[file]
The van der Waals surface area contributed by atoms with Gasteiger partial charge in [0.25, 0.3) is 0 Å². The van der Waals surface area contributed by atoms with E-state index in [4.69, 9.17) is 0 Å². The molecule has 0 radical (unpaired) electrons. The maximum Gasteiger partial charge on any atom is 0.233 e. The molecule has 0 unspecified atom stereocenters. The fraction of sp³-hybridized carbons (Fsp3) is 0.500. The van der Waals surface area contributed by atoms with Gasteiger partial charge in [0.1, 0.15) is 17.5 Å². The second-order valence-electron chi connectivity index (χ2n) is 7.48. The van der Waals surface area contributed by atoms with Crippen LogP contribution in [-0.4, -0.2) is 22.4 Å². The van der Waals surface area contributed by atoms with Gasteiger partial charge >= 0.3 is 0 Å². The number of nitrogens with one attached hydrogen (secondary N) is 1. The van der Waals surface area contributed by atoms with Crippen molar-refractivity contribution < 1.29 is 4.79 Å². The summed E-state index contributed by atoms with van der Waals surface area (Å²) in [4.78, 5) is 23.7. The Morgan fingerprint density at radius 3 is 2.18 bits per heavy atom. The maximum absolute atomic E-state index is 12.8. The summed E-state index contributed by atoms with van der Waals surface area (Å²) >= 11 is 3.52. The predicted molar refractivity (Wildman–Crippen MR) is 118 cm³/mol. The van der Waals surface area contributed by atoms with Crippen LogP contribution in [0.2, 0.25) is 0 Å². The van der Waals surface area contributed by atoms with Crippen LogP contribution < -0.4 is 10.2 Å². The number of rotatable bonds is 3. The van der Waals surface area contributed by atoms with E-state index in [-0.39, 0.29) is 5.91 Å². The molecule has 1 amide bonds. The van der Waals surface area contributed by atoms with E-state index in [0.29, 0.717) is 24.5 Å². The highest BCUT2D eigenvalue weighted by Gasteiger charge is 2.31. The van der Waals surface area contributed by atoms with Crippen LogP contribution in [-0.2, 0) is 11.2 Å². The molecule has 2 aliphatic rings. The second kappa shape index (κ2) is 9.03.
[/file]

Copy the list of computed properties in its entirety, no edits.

The van der Waals surface area contributed by atoms with Gasteiger partial charge in [0.25, 0.3) is 0 Å². The van der Waals surface area contributed by atoms with E-state index in [4.69, 9.17) is 0 Å². The molecule has 0 radical (unpaired) electrons. The maximum Gasteiger partial charge on any atom is 0.233 e. The molecule has 0 unspecified atom stereocenters. The fraction of sp³-hybridized carbons (Fsp3) is 0.500. The van der Waals surface area contributed by atoms with Gasteiger partial charge in [0.1, 0.15) is 17.5 Å². The second-order valence-electron chi connectivity index (χ2n) is 7.48. The van der Waals surface area contributed by atoms with Crippen LogP contribution in [-0.4, -0.2) is 22.4 Å². The van der Waals surface area contributed by atoms with Gasteiger partial charge >= 0.3 is 0 Å². The number of nitrogens with one attached hydrogen (secondary N) is 1. The van der Waals surface area contributed by atoms with Crippen molar-refractivity contribution < 1.29 is 4.79 Å². The summed E-state index contributed by atoms with van der Waals surface area (Å²) in [4.78, 5) is 23.7. The Morgan fingerprint density at radius 3 is 2.18 bits per heavy atom. The maximum absolute atomic E-state index is 12.8. The summed E-state index contributed by atoms with van der Waals surface area (Å²) >= 11 is 3.52. The predicted molar refractivity (Wildman–Crippen MR) is 118 cm³/mol. The van der Waals surface area contributed by atoms with Crippen LogP contribution in [0.2, 0.25) is 0 Å². The van der Waals surface area contributed by atoms with Crippen LogP contribution < -0.4 is 10.2 Å². The number of rotatable bonds is 3. The van der Waals surface area contributed by atoms with E-state index in [-0.39, 0.29) is 5.91 Å². The molecule has 1 amide bonds. The van der Waals surface area contributed by atoms with E-state index in [0.29, 0.717) is 24.5 Å². The highest BCUT2D eigenvalue weighted by Gasteiger charge is 2.31. The van der Waals surface area contributed by atoms with Crippen LogP contribution in [-0.2, 0) is 11.2 Å². The molecule has 2 aliphatic rings. The second kappa shape index (κ2) is 9.03.